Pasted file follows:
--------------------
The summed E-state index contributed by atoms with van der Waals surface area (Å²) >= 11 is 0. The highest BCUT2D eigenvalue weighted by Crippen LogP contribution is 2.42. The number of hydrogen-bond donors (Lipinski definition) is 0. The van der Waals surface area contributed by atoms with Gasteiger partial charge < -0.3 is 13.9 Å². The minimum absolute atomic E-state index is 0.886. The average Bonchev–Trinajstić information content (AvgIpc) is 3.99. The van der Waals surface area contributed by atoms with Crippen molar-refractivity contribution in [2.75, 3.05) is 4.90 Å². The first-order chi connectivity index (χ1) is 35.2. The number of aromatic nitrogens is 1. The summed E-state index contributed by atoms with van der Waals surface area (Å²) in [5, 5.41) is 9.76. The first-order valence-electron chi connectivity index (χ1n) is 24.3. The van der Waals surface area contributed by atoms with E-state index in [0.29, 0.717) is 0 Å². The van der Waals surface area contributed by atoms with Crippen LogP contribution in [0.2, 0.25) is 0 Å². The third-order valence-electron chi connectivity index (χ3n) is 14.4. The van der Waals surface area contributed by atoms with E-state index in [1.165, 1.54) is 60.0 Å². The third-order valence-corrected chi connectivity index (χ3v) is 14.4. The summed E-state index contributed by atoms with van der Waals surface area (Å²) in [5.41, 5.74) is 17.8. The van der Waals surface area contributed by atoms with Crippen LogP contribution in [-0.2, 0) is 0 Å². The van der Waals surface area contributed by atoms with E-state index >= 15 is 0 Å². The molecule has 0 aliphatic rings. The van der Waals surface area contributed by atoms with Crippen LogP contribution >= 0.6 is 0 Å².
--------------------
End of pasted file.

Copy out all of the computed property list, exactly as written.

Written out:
The summed E-state index contributed by atoms with van der Waals surface area (Å²) >= 11 is 0. The highest BCUT2D eigenvalue weighted by Crippen LogP contribution is 2.42. The number of hydrogen-bond donors (Lipinski definition) is 0. The van der Waals surface area contributed by atoms with Gasteiger partial charge < -0.3 is 13.9 Å². The minimum absolute atomic E-state index is 0.886. The average Bonchev–Trinajstić information content (AvgIpc) is 3.99. The van der Waals surface area contributed by atoms with Crippen molar-refractivity contribution in [2.75, 3.05) is 4.90 Å². The first-order chi connectivity index (χ1) is 35.2. The number of aromatic nitrogens is 1. The summed E-state index contributed by atoms with van der Waals surface area (Å²) in [5, 5.41) is 9.76. The first-order valence-electron chi connectivity index (χ1n) is 24.3. The van der Waals surface area contributed by atoms with E-state index in [0.29, 0.717) is 0 Å². The van der Waals surface area contributed by atoms with Crippen LogP contribution in [0.2, 0.25) is 0 Å². The third-order valence-electron chi connectivity index (χ3n) is 14.4. The van der Waals surface area contributed by atoms with E-state index in [1.165, 1.54) is 60.0 Å². The third-order valence-corrected chi connectivity index (χ3v) is 14.4. The summed E-state index contributed by atoms with van der Waals surface area (Å²) in [5.41, 5.74) is 17.8. The van der Waals surface area contributed by atoms with Crippen LogP contribution in [-0.2, 0) is 0 Å². The van der Waals surface area contributed by atoms with E-state index >= 15 is 0 Å². The molecule has 0 aliphatic rings. The van der Waals surface area contributed by atoms with Crippen LogP contribution >= 0.6 is 0 Å².